Hello, hello, and welcome to the middle of the week, dear readers. If you are feeling a little run down or if Friday is feeling a little too far away, I encourage you to check out Writer’s Quote Wednesday, a weekly event hosted by Colleen of Silver Threading and Ronovan of Ronovan Writes. My contribution is from the American novelist, poet, and social critic James Baldwin.
James Arthur Baldwin was born on August 2, 1924, after his mother, Emma Berdis Jones, left his biological father because of his drug abuse and moved to Harlem, New York City. There, she married a preacher, David Baldwin. The family was very poor. His mother reportedly never told him the name of his biological father.
Baldwin spent much time caring for his several younger brothers and sisters. At the age of 10, he was teased and abused by two New York police officers, an instance of racist harassment by the NYPD that he would experience again as a teenager and document in his essays. His adoptive father, whom Baldwin in essays called simply his father, appears to have treated him — by comparison with his siblings — with great harshness.
Baldwin developed a passion for reading at an early age, and demonstrated a gift for writing during his school years. He attended DeWitt Clinton High School in the Bronx, where he worked on the school’s magazine with future famous photographer Richard Avedon. He published numerous poems, short stories and plays in the magazine.
In 1953, Baldwin’s first and probably best-known novel, Go Tell It on the Mountain, was published. His first collection of essays, Notes of a Native Son appeared two years later. He continued to experiment with literary forms throughout his career, publishing poetry and plays as well as the fiction and essays for which he was known. He garnered acclaim for his insights on race, spirituality, and humanity. Other novels included Giovanni’s Room,Another Country and Just Above My Head.
Baldwin’s novels and plays fictionalize fundamental personal questions and dilemmas amid complex social and psychological pressures thwarting the equitable integration of not only blacks, but also of gay and bisexual men, while depicting some internalized obstacles to such individuals’ quests for acceptance. Such dynamics are prominent in Baldwin’s second novel, Giovanni’s Room, written in 1956 well before gay rights were widely espoused in America.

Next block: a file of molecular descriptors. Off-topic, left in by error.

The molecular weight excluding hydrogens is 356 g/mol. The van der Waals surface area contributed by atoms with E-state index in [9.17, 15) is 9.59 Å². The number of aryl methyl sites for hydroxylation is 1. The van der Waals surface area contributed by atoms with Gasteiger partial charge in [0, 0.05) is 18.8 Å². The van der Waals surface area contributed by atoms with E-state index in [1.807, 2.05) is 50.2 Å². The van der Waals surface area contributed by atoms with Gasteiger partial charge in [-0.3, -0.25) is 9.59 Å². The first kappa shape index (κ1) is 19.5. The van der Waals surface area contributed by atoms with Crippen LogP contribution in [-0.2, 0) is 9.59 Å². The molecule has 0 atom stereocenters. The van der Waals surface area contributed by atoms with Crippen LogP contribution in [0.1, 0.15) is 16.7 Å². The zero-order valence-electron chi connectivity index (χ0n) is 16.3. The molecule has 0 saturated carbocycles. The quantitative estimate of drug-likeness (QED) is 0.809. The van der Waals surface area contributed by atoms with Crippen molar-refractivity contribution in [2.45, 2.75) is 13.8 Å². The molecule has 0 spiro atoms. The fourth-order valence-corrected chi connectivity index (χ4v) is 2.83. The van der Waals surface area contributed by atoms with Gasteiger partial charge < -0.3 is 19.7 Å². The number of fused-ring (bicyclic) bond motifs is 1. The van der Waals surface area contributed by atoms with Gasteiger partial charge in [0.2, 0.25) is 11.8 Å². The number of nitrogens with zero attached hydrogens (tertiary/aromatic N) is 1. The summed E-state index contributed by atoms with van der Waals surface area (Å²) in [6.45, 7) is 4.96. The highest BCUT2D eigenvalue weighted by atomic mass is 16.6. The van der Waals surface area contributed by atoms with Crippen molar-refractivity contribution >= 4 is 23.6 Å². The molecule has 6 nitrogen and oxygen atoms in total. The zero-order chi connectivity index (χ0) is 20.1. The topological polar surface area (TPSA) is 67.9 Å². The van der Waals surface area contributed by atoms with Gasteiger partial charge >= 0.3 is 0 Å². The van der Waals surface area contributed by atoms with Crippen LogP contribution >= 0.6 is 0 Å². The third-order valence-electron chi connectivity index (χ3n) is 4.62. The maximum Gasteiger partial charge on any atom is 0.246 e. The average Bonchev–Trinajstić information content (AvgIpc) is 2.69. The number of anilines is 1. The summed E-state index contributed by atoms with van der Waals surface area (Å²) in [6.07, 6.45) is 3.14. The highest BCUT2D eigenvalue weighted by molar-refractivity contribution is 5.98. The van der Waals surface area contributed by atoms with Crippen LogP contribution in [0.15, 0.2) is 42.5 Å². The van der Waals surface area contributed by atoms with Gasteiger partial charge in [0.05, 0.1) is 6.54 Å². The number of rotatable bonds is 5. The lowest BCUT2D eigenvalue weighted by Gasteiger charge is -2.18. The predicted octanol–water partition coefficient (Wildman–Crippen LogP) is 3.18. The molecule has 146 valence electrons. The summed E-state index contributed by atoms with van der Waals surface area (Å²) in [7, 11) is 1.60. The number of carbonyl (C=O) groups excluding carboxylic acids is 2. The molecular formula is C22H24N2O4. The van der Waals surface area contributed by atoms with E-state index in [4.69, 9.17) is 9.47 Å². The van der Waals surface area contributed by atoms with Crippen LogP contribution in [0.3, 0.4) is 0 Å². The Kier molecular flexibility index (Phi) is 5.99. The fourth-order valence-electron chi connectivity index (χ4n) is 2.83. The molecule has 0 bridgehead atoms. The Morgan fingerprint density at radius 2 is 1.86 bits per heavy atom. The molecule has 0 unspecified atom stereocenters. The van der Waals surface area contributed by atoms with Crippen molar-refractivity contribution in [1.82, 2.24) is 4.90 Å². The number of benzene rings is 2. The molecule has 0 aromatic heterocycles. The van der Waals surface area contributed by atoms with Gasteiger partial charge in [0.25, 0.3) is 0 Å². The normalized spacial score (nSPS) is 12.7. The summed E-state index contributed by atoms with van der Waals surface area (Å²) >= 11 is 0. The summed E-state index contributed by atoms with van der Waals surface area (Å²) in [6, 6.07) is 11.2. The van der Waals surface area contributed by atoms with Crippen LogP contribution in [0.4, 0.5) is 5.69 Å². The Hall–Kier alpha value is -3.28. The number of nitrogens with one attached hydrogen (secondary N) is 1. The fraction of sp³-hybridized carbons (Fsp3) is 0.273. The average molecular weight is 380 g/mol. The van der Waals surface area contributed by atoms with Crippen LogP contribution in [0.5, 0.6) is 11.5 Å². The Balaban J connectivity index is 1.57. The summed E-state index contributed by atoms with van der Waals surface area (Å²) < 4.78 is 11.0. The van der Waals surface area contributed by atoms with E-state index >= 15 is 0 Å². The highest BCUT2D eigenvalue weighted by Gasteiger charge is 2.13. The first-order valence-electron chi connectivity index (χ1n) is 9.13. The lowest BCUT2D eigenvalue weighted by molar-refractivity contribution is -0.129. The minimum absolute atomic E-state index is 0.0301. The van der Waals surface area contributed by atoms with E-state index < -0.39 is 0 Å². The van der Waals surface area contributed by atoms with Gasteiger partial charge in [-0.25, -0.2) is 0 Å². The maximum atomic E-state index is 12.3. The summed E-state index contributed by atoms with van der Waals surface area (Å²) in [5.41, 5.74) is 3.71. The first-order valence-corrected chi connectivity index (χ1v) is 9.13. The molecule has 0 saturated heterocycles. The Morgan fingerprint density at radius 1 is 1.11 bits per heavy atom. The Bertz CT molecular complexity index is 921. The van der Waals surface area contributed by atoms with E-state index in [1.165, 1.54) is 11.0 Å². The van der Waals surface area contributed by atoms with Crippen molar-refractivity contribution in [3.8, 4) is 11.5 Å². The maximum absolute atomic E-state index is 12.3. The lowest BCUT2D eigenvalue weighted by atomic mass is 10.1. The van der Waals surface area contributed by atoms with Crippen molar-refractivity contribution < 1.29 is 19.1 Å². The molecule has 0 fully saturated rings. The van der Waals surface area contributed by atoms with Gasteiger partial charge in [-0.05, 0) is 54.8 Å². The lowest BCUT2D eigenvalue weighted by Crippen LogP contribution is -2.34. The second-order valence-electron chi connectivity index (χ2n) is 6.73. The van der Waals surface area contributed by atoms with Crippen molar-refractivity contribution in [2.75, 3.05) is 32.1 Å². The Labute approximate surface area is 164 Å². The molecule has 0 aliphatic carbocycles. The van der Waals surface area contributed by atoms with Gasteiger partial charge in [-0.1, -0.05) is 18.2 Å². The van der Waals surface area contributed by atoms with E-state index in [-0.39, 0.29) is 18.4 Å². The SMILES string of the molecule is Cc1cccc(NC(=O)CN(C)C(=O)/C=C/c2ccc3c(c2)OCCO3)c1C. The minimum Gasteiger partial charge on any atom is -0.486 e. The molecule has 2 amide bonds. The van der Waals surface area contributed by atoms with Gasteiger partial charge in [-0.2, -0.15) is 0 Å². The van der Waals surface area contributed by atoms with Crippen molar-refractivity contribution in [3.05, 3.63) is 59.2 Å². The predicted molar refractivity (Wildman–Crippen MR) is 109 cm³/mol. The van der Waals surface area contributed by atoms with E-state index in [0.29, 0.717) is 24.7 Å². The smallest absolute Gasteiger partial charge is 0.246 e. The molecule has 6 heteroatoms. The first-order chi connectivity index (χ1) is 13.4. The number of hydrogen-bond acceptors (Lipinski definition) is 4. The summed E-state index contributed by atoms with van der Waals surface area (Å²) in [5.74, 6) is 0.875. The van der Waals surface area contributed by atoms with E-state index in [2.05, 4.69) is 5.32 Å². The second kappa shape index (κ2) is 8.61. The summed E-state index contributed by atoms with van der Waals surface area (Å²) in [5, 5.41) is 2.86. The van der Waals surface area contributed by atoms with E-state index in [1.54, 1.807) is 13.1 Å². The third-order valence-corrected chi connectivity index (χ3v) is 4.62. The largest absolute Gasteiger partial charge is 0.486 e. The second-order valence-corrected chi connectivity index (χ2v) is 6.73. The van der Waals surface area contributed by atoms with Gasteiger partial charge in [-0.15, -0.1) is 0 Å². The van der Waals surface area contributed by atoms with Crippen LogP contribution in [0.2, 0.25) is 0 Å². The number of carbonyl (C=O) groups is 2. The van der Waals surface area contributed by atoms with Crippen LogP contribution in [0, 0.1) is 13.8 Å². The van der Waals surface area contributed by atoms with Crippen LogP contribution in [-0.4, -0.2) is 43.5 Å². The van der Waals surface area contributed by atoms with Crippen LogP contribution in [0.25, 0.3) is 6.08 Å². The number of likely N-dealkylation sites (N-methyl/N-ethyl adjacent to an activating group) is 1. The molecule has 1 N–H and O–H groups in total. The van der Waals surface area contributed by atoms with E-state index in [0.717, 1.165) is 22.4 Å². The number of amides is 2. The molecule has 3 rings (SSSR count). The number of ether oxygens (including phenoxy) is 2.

Having lived in France, he died on December 1, 1987, in Saint-Paul de Vence.
The poets (by which I mean all artists) are finally the only people who know the truth about us. Soldiers don’t. Statesmen don’t. Priests don’t. Union leaders don’t. Only poets.
I got this quote from a beautiful talk Baldwin gave at New York City’s Community Church on creativity and what it costs to be a true artist. I found it on the Brain Pickings blog from a post titled James Baldwin on the Artist’s Struggle for Integrity and How It Illuminates the Universal Experience of What It Means to Be Human, whew! I urge you to listen to it, I have three times now and each time I feel more inspired and motivated.
In part of the talk, Baldwin tells us that most people live in darkness and it is the artists job to bring the to the light. The light is all the that makes us, us. It is the feeling of being encased in flesh and unbound in mind. It is all we easily forget we are and could be. You have to tell the truth of what it means to be a human being. It is an artist’s responsibility to do this and whether or not you asked for it, you must accept.
In a way, it made me think of Spiderman. You know, when Uncle ben told Peter that “with great power came great responsibility”. Peter didn’t ask for his powers, he didn’t ask to be a hero, but he was given the job all the same. All of a sudden his life he would be spent saving people and trying to make the word a better place. It wasn’t at all what he wanted to do. He wouldn’t be thanked, he would more than likely be hated, and he would never be normal again, but none of that mattered. He had to do it.
Artists, writer, poets, musician, we all see the world differently and we have the ability to share our insight. That is a superpower too, and whether we like it or not, whether we asked for it or not whether we even want to or not, we have to do it. We have to do it authentically and we have to do it with money and fame being only secondary goals. We have to do it because we love it. That is the only way to do it right.
We have to because without artists showing people the light we might all be lost to the darkness.
Please be sure to check out the post on Brainpickings and listen to the talk below.
Featured image via Christian Gonzalez